Given that North America is currently focusing on the region due to the many LNG export projects that have access to North American grid gas, the third-party LNG toll is at the forefront. The relationship between the owner of LNG liquefaction facilities and toll customers is very different from the structure of the project company used worldwide in recent years. While LNG projects are structured in different ways, North American models are evolving very strongly. Around the world, LNG liquefaction facilities have been built in the past to facilitate sales of stranded gas, where gas could not be placed on the market due to lack of infrastructure and more expensive. Due to advanced technology, which indicates that shale gas is now increasingly commercial, gas has washed up in many situations in North America due to a lack of market situation, but there is access to very mature and extensive infrastructure. As we have already seen in import terminals in North America, many U.S. export projects tend to develop LNG facilities without holding upstream facilities. This trend leads to a true third-party toll and increases the ability of many smaller players to participate in the LNG business, either as toll customers or as infrastructure owners. It is essential that the provisions on the repeal and planning of conditions and procedures (including port use agreements or conditions of use), the measurement method and the allocation of LNG and other by-products are uniform for all toll customers under the same project.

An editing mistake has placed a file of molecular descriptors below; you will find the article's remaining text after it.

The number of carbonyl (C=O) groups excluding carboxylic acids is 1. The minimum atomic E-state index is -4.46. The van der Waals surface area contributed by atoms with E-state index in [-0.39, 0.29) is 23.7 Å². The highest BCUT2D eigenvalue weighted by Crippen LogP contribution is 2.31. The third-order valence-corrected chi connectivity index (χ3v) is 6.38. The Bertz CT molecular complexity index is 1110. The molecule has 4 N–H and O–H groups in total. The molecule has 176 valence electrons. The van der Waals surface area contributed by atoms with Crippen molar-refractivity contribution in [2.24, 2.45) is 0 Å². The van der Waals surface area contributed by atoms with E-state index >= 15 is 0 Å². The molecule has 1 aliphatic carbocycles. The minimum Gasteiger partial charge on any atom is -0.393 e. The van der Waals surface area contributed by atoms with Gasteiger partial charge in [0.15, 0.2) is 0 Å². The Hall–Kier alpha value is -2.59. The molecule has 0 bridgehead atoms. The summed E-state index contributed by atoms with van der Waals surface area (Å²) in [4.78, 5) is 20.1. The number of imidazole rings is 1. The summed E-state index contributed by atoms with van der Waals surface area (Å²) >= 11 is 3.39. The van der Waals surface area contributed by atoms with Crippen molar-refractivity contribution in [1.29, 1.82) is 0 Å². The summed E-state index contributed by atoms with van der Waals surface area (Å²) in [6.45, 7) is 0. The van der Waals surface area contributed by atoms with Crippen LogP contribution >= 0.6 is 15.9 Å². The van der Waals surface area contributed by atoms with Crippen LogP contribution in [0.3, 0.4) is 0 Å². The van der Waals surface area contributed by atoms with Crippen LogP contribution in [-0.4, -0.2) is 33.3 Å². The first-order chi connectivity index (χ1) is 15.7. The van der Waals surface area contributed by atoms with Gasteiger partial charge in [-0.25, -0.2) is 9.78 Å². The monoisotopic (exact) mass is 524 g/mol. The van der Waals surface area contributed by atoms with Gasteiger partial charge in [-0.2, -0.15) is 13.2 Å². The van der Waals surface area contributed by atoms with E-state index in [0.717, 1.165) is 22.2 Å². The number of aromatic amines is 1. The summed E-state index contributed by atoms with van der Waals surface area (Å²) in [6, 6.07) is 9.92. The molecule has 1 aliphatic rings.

Clear and non-discriminatory allocation procedures and measurement principles to accurately determine the right of each toll customer to support LNG and by-products are important not only for project participants, but also for financiers. Allocation procedures and measurement methods should apply equally to all toll customers and be verifiable by all toll customers using LNG liquefaction facilities. Disputes concerning these provisions are generally subject to expert decision.